Women in Medicine Month – Mary E. Aitken, MD
In honor of Women in Medicine Month, McGovern Medical School is celebrating the women faculty who hold chair appointments in their respective departments. Learn more about Mary E. Aitken, MD, professor and Dan L. Duncan Distinguished University Chair in the Department of Pediatrics.
What made you choose to pursue a career in medicine?
“I was drawn to the variety of challenges medicine offers: the excitement of science combined with the ability to really make a difference for people. Once I realized I could combine medicine with public health, I never looked back.”
What drew you to your specialty?
“Children are just fun–they keep you honest and grounded. There is real joy in working with the whole family to keep a child healthy. And I never forget the privilege it is for a parent to entrust us with the care of their sick child.”
What would you say is the biggest accomplishment of your career?
“Seeing the success of trainees I have worked with over the time—so many are making a real impact in their fields. I enjoy knowing that I may have had a small part in supporting their professional growth.”
What’s the best part about what you do every day?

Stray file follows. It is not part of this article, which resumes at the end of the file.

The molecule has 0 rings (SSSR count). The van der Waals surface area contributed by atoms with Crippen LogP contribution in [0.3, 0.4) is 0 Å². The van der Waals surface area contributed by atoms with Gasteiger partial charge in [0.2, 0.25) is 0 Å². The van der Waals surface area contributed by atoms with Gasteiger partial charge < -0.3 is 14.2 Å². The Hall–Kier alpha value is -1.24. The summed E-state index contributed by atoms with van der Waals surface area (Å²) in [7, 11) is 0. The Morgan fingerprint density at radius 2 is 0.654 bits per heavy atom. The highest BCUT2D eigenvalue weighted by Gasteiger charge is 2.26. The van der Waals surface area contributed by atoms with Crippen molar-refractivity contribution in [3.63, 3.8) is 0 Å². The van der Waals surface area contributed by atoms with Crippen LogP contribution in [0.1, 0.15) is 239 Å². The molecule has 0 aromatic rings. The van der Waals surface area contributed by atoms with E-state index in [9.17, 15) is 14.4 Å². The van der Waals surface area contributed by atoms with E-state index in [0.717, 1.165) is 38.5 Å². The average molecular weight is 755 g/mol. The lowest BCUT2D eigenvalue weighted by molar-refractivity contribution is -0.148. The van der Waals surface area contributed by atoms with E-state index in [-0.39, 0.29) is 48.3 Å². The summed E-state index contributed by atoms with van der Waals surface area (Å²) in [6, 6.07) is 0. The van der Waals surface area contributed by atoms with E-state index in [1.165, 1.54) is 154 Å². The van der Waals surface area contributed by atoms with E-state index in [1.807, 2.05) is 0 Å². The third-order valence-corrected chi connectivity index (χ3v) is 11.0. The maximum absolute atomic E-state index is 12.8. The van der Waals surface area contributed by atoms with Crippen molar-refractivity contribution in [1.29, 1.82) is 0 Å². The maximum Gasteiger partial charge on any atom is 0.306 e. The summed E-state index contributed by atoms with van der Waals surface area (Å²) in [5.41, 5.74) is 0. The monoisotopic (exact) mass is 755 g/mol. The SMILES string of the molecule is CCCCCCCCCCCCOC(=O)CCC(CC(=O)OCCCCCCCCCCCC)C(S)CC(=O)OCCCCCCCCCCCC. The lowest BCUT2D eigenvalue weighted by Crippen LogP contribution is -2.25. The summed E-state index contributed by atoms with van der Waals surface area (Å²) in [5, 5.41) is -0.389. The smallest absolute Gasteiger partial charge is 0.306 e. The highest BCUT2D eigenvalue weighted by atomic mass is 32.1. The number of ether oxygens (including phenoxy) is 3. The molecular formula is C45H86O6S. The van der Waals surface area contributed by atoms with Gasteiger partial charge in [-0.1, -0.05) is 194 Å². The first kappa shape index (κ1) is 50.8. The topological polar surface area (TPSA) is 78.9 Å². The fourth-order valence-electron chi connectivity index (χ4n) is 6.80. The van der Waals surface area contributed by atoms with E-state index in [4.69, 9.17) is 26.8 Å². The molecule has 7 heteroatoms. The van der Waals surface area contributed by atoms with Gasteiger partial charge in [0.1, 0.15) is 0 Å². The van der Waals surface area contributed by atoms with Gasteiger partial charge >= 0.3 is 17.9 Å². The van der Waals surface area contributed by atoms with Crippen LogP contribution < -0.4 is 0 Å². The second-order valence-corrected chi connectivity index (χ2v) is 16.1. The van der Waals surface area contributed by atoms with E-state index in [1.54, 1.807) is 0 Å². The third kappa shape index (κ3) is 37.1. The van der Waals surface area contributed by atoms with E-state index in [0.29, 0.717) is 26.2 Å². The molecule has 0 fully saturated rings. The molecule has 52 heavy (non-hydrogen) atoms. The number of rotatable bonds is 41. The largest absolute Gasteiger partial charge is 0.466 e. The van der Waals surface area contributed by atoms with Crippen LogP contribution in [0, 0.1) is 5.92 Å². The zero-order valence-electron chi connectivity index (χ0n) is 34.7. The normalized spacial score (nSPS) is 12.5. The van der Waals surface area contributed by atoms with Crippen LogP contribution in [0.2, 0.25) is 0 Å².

“Every day is different, and every day I can see progress, big or small, in our department. The energy of our faculty and staff is really inspiring.”
Who are some of your mentors?
“I have been so fortunate with many wonderful mentors. Frank Oski, MD, who pushed me to get out of my comfort zone and challenge the status quo to benefit children. Debby Fiser, MD, who modeled principled leadership and how to prioritize wisely. Fred Rivara, MD, set a standard of excellence that still motivates me today.”
What are some examples of how you mentor now?
“I try to really listen to people to help identify what really energizes and excites them. When I can help link them to the resources they need to follow their passions–whether that is time, training, professional connections, or funding—I am amazed at what can be accomplished.”
What are some of the struggles you faced throughout your career? Are things better or worse now? What does the industry need to do to continue improving the workplace for women?
“Balancing work and family needs is difficult, but I believe we are learning to build in more flexible and realistic work environments. I see real progress, but lots of remaining opportunity.”
What advice would you give a young girl who wants to be a physician or a scientist?
“Always be willing to learn something new and stretch yourself—don’t be afraid of failure. And don’t worry about pleasing everyone—it’s not possible, especially if you want to change things.”